As a bisexual woman living in the heart of the Midwest, it's tough. I can't tell my friends and family that I date women outside my marriage, I have to hide the bi-themed books I read and keep my feelings to myself. No one except my husband knows what the pink, blue and purple bracelet on my right wrist means. Being bi has had its ups and downs for me. Some days I hate it. I hate being so attracted to the waitress in a restaurant that I stutter when she asks me if I need anything. I hate trolling the dating sites looking for a woman who doesn't mind dating a couple. I hate feeling like no one really knows me, except for my husband and the women I've dated. On the other hand, I love kissing a woman. I love the way her skin feels next to mine. I love the tender, romantic way women court each other. I love and nurture the part of me where my bisexuality lives. I love the way my life feels finally complete when I have a woman in it.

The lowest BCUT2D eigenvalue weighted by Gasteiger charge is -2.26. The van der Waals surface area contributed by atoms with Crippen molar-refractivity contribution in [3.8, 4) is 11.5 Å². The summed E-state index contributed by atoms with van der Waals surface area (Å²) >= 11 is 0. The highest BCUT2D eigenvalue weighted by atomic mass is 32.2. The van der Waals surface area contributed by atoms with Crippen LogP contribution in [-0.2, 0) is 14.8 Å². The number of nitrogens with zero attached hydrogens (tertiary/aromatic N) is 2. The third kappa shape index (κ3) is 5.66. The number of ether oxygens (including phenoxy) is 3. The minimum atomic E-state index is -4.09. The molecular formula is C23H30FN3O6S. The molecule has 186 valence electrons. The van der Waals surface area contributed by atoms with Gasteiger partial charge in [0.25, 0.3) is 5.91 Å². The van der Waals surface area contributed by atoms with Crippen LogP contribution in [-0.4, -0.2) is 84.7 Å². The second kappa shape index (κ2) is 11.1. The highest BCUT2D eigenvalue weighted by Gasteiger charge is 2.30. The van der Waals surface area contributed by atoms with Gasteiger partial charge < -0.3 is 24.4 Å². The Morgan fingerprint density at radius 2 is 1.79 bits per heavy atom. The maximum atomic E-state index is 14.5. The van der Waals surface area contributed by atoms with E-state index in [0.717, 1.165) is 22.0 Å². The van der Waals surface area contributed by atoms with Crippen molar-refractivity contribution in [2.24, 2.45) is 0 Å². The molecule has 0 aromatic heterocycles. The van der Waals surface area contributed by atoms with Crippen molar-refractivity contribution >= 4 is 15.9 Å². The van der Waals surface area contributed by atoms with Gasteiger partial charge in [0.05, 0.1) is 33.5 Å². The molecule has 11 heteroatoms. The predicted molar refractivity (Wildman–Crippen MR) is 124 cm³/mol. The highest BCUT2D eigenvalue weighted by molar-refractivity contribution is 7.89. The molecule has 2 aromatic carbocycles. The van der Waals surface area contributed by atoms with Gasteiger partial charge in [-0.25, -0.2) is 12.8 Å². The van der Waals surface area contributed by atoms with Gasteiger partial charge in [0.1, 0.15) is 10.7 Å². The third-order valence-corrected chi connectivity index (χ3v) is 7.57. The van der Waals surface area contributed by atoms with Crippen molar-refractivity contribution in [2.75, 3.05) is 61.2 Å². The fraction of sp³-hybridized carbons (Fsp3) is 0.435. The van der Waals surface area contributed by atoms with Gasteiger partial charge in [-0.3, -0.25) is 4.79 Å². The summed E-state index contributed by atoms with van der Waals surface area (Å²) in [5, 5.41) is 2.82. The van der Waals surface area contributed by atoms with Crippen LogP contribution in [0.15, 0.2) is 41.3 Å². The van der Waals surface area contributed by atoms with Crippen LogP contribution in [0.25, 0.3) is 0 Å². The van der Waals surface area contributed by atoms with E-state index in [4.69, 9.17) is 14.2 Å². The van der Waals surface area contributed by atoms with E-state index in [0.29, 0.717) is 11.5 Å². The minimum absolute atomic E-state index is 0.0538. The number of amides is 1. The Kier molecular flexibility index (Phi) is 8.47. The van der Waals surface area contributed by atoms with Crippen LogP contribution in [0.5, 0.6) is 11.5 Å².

My husband and I have a very strong marriage. It wasn't always this way. Before I admitted my bisexuality, I was closed off and disinterested in sex. Now I feel like there's nothing I couldn't tell him. He understands my need to be with a woman and doesn't get jealous when I check out a girl in the grocery store. Our experiments in and out of the bedroom have strengthened our marriage to the point where I know without a doubt he is my best friend and soul mate. I know it's hard for the mainstream public to understand why a couple would want to open their marriage up to another person. For me, it wasn't a choice as much as it was a necessity. I needed to be with a woman in order to be happy. If I wasn't with a woman, then I needed to acknowledge that I wanted to be. Just being able to admit to myself and him how attracted to women I am has changed my life. I believe I could go the rest of my life without being with another woman. As long as I have my husband by my side, I would be fine. Of course, I am lucky enough to have the option to date women and explore my sexuality. I don't have to find out what life is like ignoring the fact that I'm bi. I consider myself a very lucky woman to have a wonderful, supportive husband.